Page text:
For days I had known that Saturday, my Sabbath day, was also Scottie's Funeral. All week long I felt unsure about whether to go only for the visitation on Friday night, attend the service at 10:00 a.m. on Saturday morning, but not the farewell get-together at a place known as Georgie's Alibi. I prayed and reflected on what would be the proper thing to do. If the tables had been turned would it have been acceptable for someone to skip out on my last day above-ground? When the decisive moment arrived whether to make the left turn that would take me to Sabbath School or continue going straight ahead for three more blocks to the funeral parlor, the old song from my youth, Electric Funeral, briefly flickered across my mind and I wondered what an electric funeral would be like. A few moments later I was being ushered in to where the service was being held. I arrived half an hour late. I noticed some folks from work. I assumed the music playing was some new age type of hymn. I had no idea what religious beliefs Scottie had, or didn't have. When I looked at the front of the room at the casket, I noticed a large wooden cross. The song playing over the sound system was from Elton John's Blue Moves. It seemed elegiac in a way that music from the early 70s can sound when contrasted to the contemporary rock heard on modern radio stations. Afterwards, Elton John's Goodbye Norma Jean, or is it Candle in the Wind?, his pean to Marilyn Monroe made, at least for me, for a very bittersweet moment. I had to hold back a tear when the phrase "She lived her life like a candle in the wind" was sung.

The minister said a few words, and I do mean few, in remembrance of Scottie's life. He asked that all who wished would accompany him in saying the Lord's prayer. We then passed by the casket and I briefly said to myself, or to him, "Scottie, I hope I see you again someday." The minister then said that the family wanted to spend the last half hour of the service saying their private farewells. He reminded everyone that the Alibi's event would be at 11:30, a few blocks down the street.

I had paid my respects to Scottie so I headed for church and caught the fading moments of Sabbath school. After sitting through the endless announcement period, the pre-doxology as well as the doxology gratified me. Hymns and music in general was what I enjoyed most in church. I felt very dissatisfied though, since I had spoken very little about Scottie with anyone at the funeral. They ushered us out so quickly. I turned to a Cuban lady who I always see in prayer meetings on Wednesdays and gave her my offering envelope, telling her that I had to go to a funeral.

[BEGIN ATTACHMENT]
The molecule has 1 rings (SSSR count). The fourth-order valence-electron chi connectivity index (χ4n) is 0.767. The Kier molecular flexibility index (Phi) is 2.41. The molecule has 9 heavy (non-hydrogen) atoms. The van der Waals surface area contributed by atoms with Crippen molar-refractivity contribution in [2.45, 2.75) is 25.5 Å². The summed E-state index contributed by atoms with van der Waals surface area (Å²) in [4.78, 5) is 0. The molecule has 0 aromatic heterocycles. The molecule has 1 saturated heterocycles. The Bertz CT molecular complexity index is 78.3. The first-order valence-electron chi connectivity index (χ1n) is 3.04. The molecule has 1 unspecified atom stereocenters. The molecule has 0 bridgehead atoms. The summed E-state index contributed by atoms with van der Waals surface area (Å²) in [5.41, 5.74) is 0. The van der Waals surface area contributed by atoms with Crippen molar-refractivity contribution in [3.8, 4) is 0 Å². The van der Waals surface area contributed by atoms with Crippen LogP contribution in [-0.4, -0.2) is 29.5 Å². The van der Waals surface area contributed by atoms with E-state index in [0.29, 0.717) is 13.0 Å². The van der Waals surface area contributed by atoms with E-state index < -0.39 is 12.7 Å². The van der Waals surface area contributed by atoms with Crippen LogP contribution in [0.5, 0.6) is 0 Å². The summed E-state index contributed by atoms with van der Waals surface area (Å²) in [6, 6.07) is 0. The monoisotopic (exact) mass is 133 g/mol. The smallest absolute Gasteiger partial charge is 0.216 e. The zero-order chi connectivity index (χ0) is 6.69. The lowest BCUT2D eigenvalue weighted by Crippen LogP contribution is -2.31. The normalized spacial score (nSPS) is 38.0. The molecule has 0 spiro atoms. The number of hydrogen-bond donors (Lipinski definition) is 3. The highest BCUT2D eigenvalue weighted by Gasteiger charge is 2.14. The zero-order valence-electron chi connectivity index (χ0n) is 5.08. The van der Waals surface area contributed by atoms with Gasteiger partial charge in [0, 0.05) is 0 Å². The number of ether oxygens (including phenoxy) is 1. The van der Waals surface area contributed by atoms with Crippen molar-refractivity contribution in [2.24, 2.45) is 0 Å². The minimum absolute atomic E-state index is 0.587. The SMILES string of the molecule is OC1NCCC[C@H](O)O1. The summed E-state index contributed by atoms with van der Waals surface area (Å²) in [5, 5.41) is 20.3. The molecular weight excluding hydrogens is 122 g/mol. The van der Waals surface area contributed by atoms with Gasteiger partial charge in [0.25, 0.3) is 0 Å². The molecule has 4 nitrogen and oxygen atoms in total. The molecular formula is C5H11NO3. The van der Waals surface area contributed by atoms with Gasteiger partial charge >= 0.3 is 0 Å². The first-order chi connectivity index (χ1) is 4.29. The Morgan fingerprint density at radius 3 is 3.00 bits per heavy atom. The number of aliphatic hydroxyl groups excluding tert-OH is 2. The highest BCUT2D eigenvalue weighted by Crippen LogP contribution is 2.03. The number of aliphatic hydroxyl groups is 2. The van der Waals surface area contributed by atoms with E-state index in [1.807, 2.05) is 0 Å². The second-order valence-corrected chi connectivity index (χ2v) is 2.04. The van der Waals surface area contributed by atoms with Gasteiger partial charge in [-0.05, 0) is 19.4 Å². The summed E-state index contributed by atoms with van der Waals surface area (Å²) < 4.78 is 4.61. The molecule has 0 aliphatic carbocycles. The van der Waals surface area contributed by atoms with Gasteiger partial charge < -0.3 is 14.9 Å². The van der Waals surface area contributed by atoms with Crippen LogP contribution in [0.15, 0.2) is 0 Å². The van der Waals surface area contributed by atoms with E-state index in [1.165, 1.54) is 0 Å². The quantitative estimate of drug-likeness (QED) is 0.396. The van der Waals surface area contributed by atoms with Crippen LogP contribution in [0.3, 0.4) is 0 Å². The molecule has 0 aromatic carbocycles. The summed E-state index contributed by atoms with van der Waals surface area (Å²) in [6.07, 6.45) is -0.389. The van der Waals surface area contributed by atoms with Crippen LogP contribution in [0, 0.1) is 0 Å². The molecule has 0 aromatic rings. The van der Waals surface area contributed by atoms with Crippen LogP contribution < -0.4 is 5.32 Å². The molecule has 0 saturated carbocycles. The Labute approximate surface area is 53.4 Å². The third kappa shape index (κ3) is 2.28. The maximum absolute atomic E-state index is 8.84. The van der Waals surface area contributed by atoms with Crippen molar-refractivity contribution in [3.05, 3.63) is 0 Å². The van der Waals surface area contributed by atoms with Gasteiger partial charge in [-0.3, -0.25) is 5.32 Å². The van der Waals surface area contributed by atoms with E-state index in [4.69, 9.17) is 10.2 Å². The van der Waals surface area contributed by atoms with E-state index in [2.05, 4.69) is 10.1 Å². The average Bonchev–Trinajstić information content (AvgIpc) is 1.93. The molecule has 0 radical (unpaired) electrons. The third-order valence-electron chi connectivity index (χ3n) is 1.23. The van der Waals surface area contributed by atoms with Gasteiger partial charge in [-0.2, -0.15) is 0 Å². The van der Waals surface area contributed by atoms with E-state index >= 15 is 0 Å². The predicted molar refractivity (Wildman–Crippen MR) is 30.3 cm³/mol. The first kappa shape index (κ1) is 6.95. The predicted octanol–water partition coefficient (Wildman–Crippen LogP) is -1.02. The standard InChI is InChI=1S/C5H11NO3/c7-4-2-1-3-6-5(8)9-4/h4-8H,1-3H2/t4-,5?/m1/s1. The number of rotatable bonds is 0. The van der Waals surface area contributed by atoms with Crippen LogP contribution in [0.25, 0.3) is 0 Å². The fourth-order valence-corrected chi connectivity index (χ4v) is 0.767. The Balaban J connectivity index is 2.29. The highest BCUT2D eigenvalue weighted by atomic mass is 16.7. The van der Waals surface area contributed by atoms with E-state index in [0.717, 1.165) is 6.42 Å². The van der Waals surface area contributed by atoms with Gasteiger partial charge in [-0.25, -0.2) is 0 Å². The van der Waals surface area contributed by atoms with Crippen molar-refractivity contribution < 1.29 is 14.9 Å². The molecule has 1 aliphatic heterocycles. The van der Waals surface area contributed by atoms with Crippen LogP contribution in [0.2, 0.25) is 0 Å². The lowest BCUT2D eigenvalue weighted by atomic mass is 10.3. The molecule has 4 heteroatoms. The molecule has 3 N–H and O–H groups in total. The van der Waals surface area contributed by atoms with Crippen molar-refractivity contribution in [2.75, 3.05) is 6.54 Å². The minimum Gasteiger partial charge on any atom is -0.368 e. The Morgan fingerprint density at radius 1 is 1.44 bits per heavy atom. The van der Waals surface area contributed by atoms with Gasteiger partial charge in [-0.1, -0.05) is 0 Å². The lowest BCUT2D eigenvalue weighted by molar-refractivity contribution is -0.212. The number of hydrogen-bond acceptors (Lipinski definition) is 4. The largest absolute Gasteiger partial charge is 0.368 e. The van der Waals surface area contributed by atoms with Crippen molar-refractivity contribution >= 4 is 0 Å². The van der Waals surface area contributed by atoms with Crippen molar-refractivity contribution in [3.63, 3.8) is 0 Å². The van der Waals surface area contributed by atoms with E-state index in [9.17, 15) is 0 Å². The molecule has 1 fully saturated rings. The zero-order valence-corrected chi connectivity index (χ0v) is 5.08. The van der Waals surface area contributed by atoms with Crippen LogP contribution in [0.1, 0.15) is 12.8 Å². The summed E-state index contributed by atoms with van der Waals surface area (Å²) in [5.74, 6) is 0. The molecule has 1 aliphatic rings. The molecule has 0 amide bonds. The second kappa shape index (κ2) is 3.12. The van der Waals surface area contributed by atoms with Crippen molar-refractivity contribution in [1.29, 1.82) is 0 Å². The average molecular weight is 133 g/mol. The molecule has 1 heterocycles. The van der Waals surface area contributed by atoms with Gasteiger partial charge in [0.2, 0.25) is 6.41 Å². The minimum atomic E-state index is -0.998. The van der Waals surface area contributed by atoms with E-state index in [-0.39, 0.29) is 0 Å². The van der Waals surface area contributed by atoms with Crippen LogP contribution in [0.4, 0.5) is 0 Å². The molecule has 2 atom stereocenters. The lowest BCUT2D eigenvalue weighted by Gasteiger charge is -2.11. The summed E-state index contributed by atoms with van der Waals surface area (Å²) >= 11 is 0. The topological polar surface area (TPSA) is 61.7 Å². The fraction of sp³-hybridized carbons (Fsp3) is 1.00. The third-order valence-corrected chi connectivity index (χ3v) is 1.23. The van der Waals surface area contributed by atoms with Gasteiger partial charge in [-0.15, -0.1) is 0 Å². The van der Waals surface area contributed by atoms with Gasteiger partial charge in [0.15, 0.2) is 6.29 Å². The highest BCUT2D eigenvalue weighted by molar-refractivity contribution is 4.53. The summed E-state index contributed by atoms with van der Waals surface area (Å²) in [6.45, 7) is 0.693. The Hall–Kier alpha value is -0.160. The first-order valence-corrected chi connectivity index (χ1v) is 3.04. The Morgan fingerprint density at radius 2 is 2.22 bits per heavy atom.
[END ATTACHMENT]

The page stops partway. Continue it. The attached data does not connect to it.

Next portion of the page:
I was the first to arrive at Georgie's Alibi and I ran into an octogenarian neighbor from my apartment building who said that beside his home, this was the only other place in which he felt safe. He asked me if I was there for the catered affair for the guy who died of AIDS. I told him I was and did he know him? He said he didn't but that his boyfriend's cousin had also recently died of AIDS. I wished him well and waited by others who had started to arrive.

Once inside I was able to meet mostly people from work and reminisce about Scottie and his life. I also saw someone I had only seen in pictures, his former partner, Kevin. I told him that I was sorry for his loss. He said that it had come as a surprise, as he didn't seem to be that sick.

This kind of event with food, and beverages and music playing can often dampen the reflectiveness of the occasion. I did my best to ask people I encountered about their memories of Scottie. Agnes, another neighbor of mine said she had gotten to know both Scottie and Kevin at their annual Christmas party that they invited everybody to. These were wonderful events as well as lavish ones. I told her I had not known Scottie well enough to have been invited. I had known him only through visits to libraries where he was stationed at, or sometimes standing outside of restaurants or boutiques in Wilton Manors, Florida.

The last thing I heard someone say at the actual service was "Scottie was such a lovable bear of a man," referring to his large, bearded appearance. I smiled at Mimi and concurred with her as we both went our separate ways.